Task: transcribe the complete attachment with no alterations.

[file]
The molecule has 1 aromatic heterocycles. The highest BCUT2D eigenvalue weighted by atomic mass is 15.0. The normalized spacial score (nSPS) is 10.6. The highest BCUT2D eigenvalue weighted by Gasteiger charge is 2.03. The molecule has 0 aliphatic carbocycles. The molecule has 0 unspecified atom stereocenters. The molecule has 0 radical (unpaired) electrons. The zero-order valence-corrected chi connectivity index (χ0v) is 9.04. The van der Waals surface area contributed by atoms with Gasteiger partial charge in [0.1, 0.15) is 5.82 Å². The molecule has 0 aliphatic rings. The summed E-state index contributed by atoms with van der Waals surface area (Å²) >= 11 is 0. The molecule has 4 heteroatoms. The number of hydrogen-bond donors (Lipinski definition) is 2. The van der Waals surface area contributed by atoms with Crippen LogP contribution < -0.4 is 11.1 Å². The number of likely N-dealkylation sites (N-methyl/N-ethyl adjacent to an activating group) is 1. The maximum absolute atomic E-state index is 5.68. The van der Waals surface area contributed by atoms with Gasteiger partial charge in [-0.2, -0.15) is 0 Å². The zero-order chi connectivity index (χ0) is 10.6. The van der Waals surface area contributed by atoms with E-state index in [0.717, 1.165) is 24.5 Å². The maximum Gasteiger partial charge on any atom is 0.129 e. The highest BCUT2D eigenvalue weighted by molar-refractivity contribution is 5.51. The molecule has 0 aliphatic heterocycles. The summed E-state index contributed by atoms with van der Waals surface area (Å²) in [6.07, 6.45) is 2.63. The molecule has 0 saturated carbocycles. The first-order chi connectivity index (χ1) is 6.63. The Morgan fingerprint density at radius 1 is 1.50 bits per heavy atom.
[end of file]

The molecule has 1 aromatic heterocycles. The highest BCUT2D eigenvalue weighted by atomic mass is 15.0. The normalized spacial score (nSPS) is 10.6. The highest BCUT2D eigenvalue weighted by Gasteiger charge is 2.03. The molecule has 0 aliphatic carbocycles. The molecule has 0 unspecified atom stereocenters. The molecule has 0 radical (unpaired) electrons. The zero-order valence-corrected chi connectivity index (χ0v) is 9.04. The van der Waals surface area contributed by atoms with Gasteiger partial charge in [0.1, 0.15) is 5.82 Å². The molecule has 0 aliphatic rings. The summed E-state index contributed by atoms with van der Waals surface area (Å²) >= 11 is 0. The molecule has 4 heteroatoms. The number of hydrogen-bond donors (Lipinski definition) is 2. The van der Waals surface area contributed by atoms with Crippen LogP contribution < -0.4 is 11.1 Å². The number of likely N-dealkylation sites (N-methyl/N-ethyl adjacent to an activating group) is 1. The maximum absolute atomic E-state index is 5.68. The van der Waals surface area contributed by atoms with Gasteiger partial charge in [-0.2, -0.15) is 0 Å². The zero-order chi connectivity index (χ0) is 10.6. The van der Waals surface area contributed by atoms with E-state index in [0.717, 1.165) is 24.5 Å². The maximum Gasteiger partial charge on any atom is 0.129 e. The highest BCUT2D eigenvalue weighted by molar-refractivity contribution is 5.51. The molecule has 0 aliphatic heterocycles. The summed E-state index contributed by atoms with van der Waals surface area (Å²) in [6.07, 6.45) is 2.63. The molecule has 0 saturated carbocycles. The first-order chi connectivity index (χ1) is 6.63. The Morgan fingerprint density at radius 1 is 1.50 bits per heavy atom.